Generally, it's the job of a restaurateur to talk about how great their product is in order to entice customers. If you own a Skyline Chili franchise, however, that's apparently impossible, because some lies are just too huge for the human brain to even attempt to propagate.
Mark Keilholz is a Skyline Chili franchise owner in Dayton, Ohio, which is great, because it's always good to attach a name to the food equivalent of a war criminal. He's also apparently really, really grumpy about the FDA forcing him to put calorie counts on Skyline's menu (which they're requiring pretty much everywhere as part of the ACA), but really, who gives a shit about that? Honestly, I wouldn't have bothered even writing about this if Keilholz's quotes about his own pride and joy restaurant weren't so goddamned funny.
It should be obvious from looking at the above picture that we're talking about something any unbiased observer can see is hot diarrhea. I mean, look at that thing. It looks like someone took a poop on the world's most depressing plate of spaghetti, then tried to cover up what they did by emptying an entire bag of industrial-grade shredded cheeselike product on top of it. That image of technically-encheesened fecal pasta is their honest effort to make their product look as appealing as humanly possible, and that was the best they could do. They had one job, and you can't even blame them for failing at it. Given this fact, it shouldn't be all that surprising that even franchise owners can't bring themselves to describe the food as "good."
For instance, here's Keilholz on his regulars:
"Most of my customers never look at a menu," says Keilholz, 65, owner of a Skyline Chili franchise in Dayton, Ohio. "They've been coming in for years. They know exactly what they want."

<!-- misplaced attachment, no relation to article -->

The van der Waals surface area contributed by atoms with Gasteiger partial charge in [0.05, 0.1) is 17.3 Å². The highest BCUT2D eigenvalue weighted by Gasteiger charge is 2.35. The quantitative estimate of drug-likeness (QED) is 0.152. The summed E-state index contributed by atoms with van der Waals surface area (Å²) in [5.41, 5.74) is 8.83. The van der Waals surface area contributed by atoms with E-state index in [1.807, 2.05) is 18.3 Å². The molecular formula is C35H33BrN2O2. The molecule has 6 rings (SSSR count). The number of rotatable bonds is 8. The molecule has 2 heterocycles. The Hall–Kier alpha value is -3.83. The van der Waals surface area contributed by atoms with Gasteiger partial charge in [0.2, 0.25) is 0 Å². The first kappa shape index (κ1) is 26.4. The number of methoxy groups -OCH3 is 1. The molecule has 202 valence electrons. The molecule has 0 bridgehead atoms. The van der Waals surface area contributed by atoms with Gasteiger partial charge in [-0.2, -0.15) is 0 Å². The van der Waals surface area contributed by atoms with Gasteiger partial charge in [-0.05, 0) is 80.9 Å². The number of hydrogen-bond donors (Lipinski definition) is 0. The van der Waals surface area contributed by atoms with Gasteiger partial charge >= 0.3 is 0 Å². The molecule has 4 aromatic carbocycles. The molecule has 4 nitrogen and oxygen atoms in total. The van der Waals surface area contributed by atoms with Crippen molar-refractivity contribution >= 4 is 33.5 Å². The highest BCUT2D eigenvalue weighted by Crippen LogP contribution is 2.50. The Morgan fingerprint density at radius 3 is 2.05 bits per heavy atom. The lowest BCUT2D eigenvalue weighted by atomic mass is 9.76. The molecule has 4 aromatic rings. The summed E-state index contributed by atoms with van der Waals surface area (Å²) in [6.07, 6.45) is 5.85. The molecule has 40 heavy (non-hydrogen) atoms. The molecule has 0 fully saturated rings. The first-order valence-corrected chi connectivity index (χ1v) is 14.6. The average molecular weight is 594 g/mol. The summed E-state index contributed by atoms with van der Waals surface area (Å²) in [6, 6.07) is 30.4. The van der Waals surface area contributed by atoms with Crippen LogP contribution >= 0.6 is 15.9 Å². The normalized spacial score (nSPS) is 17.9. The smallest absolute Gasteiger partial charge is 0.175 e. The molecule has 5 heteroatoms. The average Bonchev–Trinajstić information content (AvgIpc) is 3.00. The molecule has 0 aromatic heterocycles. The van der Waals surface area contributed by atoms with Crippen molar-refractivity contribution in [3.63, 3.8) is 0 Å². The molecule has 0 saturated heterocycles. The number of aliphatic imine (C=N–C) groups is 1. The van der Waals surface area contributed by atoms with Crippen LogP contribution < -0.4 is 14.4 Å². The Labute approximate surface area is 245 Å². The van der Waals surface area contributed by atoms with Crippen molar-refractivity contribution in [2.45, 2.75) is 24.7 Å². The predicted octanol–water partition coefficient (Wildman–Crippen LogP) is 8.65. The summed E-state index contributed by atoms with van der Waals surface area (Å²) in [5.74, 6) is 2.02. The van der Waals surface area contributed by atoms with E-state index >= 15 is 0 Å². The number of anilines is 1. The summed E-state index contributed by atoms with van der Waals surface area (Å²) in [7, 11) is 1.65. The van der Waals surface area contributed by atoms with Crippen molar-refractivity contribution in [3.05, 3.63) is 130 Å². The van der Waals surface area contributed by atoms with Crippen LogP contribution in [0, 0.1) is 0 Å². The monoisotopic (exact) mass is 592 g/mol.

Is there a sadder theoretical existence than knowing Skyline's menu so well that that you never even have to consider which variety of sloppy discharge might bring you the least amount of pain? I submit that there is not.
Keilholz on how someone develops an affinity for Skyline:
"They come for the atmosphere," Keilholz said. "They come because when you grow up around here, sooner or later your parents will drag you to Skyline and you learn at a young age to just love it."
First of all, way to make Southern Ohio sound like the worst place in America.* More importantly, though, that's the perfect quote about Skyline: if you grow up in that area, you will learn to eat Skyline and you will like it, dammit. Mark Keilholz's answer to the simple question "is your product delicious?" could be roughly summed up as "well, if you eat enough of it, sooner or later your taste buds wave the white flag." This isn't Keilholz's fault; not even Ted Cruz could claim Skyline Chili was delicious with a straight face.
Fortunately, we're not done. Keilholz manages to top himself at the end:
Keilholz sees no need for calorie labels. He knows exactly what goes into each greasy, cheesy dish."I still eat the chili every day," he says. "I'm hanging in there. The doctor says I'm okay."
"I am probably surviving exposure to my restaurant's food." Well, then! Sounds like a ringing endorsement!
* For the record, there's no way it's in the running as long as Oklahoma exists.
Image via Skyline Chili/Facebook.